Hartwell Award researcher will pursue use of exosomes that encapsulate RNAi as an effective means to deliver cancer therapy

Soojung Claire Hur, the Clare Boothe Luce Assistant Professor of Mechanical Engineering, was selected by The Hartwell Foundation to receive a 2019 Hartwell Individual Biomedical Research Award. The award helps researchers pursue innovative, early-stage biomedical research with the potential to benefit children of the United States.

Hur is one of 12 recipients, representing 11 U.S. academic institutions, to have received the award. Hartwell Investigators receive $300,000 in direct cost over three years to pursue highly novel, technology driven research projects that cannot be completed through traditional funding mechanisms.

With the award, Hur will pioneer development of a microfluidic system for delivering personalized gene therapy to treat pediatric cancer patients.

Studies show that the nucleic acid RNA can suppress genes that have the potential to promote cancer. Thus, RNA-interference (RNAi), a powerful gene-silencing intervention, holds great promise as a life-saving treatment strategy for cancer. RNAi also presents advantages over traditional treatments such as chemotherapy and radiation, including the ability to directly affect just the cancer cells and avoid harm to healthy cells.

However, despite significant progress in targeting cancer, the use of RNAi for routine therapy is hindered because of degradation by enzymes in the blood, the potential for RNA to trigger recipient immune rejection, and cellular barriers that prevent access to molecular targets.

To advance RNAi therapy as a viable option for personalized cancer treatment, an effective and safe delivery system must be developed. Hur believes that naturally occurring cell-derived, membrane vesicles called exosomes could solve this problem. Living cells normally communicate with each other through the release of exosomes, which transport specific proteins, DNA, RNA, and other effector molecules that when taken up by other cells may influence the behavior of the recipient cells.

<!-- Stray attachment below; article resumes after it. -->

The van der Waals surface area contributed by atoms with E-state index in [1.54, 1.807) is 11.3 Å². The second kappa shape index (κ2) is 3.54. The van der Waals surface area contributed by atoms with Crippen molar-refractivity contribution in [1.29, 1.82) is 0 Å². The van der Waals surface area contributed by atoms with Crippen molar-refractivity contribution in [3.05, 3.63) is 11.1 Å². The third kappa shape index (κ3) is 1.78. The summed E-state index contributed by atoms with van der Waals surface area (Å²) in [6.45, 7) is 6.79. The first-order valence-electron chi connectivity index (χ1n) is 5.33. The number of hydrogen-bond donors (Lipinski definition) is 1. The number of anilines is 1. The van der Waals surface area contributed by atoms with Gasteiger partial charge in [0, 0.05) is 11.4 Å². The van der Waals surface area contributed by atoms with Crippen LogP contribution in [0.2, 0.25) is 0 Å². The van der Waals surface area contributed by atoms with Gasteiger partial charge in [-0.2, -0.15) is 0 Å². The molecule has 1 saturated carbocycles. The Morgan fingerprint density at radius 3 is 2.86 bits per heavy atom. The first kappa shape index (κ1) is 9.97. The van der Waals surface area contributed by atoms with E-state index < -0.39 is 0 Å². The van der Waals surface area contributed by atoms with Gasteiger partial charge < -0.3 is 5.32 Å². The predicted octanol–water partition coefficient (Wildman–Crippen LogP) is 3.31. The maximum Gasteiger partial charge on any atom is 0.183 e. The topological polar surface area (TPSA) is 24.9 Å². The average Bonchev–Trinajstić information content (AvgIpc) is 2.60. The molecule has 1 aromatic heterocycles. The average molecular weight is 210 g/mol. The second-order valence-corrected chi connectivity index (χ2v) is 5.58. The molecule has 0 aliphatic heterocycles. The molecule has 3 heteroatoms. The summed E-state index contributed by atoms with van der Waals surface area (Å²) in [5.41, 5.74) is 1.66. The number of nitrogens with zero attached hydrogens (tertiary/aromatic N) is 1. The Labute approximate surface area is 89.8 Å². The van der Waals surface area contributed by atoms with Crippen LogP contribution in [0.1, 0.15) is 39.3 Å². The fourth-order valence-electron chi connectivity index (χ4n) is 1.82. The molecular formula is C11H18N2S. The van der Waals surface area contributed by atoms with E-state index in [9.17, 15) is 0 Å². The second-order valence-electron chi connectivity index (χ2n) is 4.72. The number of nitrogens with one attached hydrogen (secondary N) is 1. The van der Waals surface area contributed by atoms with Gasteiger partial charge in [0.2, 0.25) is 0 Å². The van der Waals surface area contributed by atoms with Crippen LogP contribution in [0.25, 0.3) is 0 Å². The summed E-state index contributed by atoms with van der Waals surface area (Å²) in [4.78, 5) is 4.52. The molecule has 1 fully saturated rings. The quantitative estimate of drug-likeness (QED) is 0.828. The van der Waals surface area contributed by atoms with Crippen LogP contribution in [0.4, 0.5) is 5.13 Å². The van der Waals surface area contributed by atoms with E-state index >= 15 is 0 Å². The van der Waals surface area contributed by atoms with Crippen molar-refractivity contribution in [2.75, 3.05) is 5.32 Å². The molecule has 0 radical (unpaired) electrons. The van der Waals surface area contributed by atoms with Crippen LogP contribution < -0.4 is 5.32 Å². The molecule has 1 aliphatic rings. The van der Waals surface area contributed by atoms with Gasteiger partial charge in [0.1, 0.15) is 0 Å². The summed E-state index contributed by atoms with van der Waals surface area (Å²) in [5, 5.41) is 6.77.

Depending uniquely upon their origin and molecular composition, exosomes have an inherent ability to target certain tissues. Using exosomes that encapsulate RNAi could therefore provide an effective means to deliver cancer therapy.

Hur proposes to overcome the notoriously difficult challenges of exosome isolation by creating an innovative microfluidic system to readily purify exosomes from recipient blood and subsequently, uniformly load desired RNAi into the exosome interior at sufficient scale.

“A practical methodology to isolate and load exosomes with therapeutic molecules will enable strategically the development of exciting new applications in personalized precision medicine”, said Fred Dombrose, president of The Hartwell Foundation.

Hur hopes that discovering the key to successful RNAi delivery could reduce cancer treatment complications with life-long consequences for developing young children.

“If I am successful, the ability to readily produce exosomes with encapsulated RNAi will have the potential to benefit the many children affected by cancer who are likely to respond to gene therapy, and who may be able to avoid non-targeted treatments and their related side effects,” said Hur.

Hur was also quick to recognize those who supported her Hartwell proposal: senior mentors Dr. Donald Small and Michael E. Paulaitis, PhD, and research collaborators from the Johns Hopkins School of Medicine, Dr. Stacy Lorine Cooper and Dr. Gabriel Ghiaur.

Along with Hur, Rebecca Schulman, associate professor in the Department of Chemical and Biomolecular Engineering, received a 2019 Hartwell Investigator award. In addition to the two awards, Johns Hopkins will receive two $100,000 Hartwell Fellowships to support postdoctoral efforts to advance the mission of the Foundation.

Each year, the Hartwell Foundation invites its Top Ten Centers of Biomedical Research, and a limited number of other institutions, to participate in a competition for its Individual Biomedical Research Awards. A total of 15 Hopkins researchers have received Hartwell awards since 2006.

The Hartwell Foundation Individual Biomedical Research Award 2020 Competition is currently active and pre-proposals for Johns Hopkins’ internal nomination process will be accepted until June 2nd. Interested faculty can find more information about the opportunity and how to apply here.

Source – Johns Hopkins University, Whiting School of Engineering

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